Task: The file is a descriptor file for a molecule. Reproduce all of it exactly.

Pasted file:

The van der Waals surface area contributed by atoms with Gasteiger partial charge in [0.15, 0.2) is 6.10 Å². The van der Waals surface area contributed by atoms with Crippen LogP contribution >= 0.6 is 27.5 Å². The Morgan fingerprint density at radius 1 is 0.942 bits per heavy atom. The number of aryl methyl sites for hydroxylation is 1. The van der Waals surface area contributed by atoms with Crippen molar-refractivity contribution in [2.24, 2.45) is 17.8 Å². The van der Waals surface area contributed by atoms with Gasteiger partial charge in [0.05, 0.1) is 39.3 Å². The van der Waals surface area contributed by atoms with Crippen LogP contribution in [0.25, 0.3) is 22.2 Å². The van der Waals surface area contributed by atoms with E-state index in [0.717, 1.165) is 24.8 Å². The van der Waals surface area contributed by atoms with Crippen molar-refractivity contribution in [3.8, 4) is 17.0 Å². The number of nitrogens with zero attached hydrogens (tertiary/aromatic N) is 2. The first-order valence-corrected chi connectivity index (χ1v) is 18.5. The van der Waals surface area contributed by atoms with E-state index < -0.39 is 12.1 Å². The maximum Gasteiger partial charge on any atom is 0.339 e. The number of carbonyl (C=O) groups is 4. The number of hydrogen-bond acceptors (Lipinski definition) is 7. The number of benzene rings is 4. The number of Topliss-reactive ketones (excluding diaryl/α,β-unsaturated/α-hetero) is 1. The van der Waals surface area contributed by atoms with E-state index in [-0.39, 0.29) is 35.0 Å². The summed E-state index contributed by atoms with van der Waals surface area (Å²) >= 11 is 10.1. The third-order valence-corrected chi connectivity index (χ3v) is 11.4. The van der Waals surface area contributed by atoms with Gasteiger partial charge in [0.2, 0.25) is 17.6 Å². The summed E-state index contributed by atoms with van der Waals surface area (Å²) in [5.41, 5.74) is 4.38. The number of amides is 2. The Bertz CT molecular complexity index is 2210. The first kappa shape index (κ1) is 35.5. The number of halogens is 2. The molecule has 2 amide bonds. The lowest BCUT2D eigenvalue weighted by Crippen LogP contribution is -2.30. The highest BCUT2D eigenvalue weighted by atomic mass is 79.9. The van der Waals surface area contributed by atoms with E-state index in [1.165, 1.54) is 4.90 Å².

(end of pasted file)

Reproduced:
The van der Waals surface area contributed by atoms with Gasteiger partial charge in [0.15, 0.2) is 6.10 Å². The van der Waals surface area contributed by atoms with Crippen LogP contribution >= 0.6 is 27.5 Å². The Morgan fingerprint density at radius 1 is 0.942 bits per heavy atom. The number of aryl methyl sites for hydroxylation is 1. The van der Waals surface area contributed by atoms with Crippen molar-refractivity contribution in [2.24, 2.45) is 17.8 Å². The van der Waals surface area contributed by atoms with Gasteiger partial charge in [0.05, 0.1) is 39.3 Å². The van der Waals surface area contributed by atoms with Crippen LogP contribution in [0.25, 0.3) is 22.2 Å². The van der Waals surface area contributed by atoms with E-state index in [0.717, 1.165) is 24.8 Å². The van der Waals surface area contributed by atoms with Crippen molar-refractivity contribution in [3.8, 4) is 17.0 Å². The number of nitrogens with zero attached hydrogens (tertiary/aromatic N) is 2. The first-order valence-corrected chi connectivity index (χ1v) is 18.5. The van der Waals surface area contributed by atoms with E-state index < -0.39 is 12.1 Å². The maximum Gasteiger partial charge on any atom is 0.339 e. The number of carbonyl (C=O) groups is 4. The number of hydrogen-bond acceptors (Lipinski definition) is 7. The number of benzene rings is 4. The number of Topliss-reactive ketones (excluding diaryl/α,β-unsaturated/α-hetero) is 1. The van der Waals surface area contributed by atoms with E-state index in [-0.39, 0.29) is 35.0 Å². The summed E-state index contributed by atoms with van der Waals surface area (Å²) >= 11 is 10.1. The third-order valence-corrected chi connectivity index (χ3v) is 11.4. The van der Waals surface area contributed by atoms with Gasteiger partial charge in [0.2, 0.25) is 17.6 Å². The summed E-state index contributed by atoms with van der Waals surface area (Å²) in [5.41, 5.74) is 4.38. The number of amides is 2. The Bertz CT molecular complexity index is 2210. The first kappa shape index (κ1) is 35.5. The number of halogens is 2. The molecule has 2 amide bonds. The lowest BCUT2D eigenvalue weighted by Crippen LogP contribution is -2.30. The highest BCUT2D eigenvalue weighted by atomic mass is 79.9. The van der Waals surface area contributed by atoms with E-state index in [1.165, 1.54) is 4.90 Å².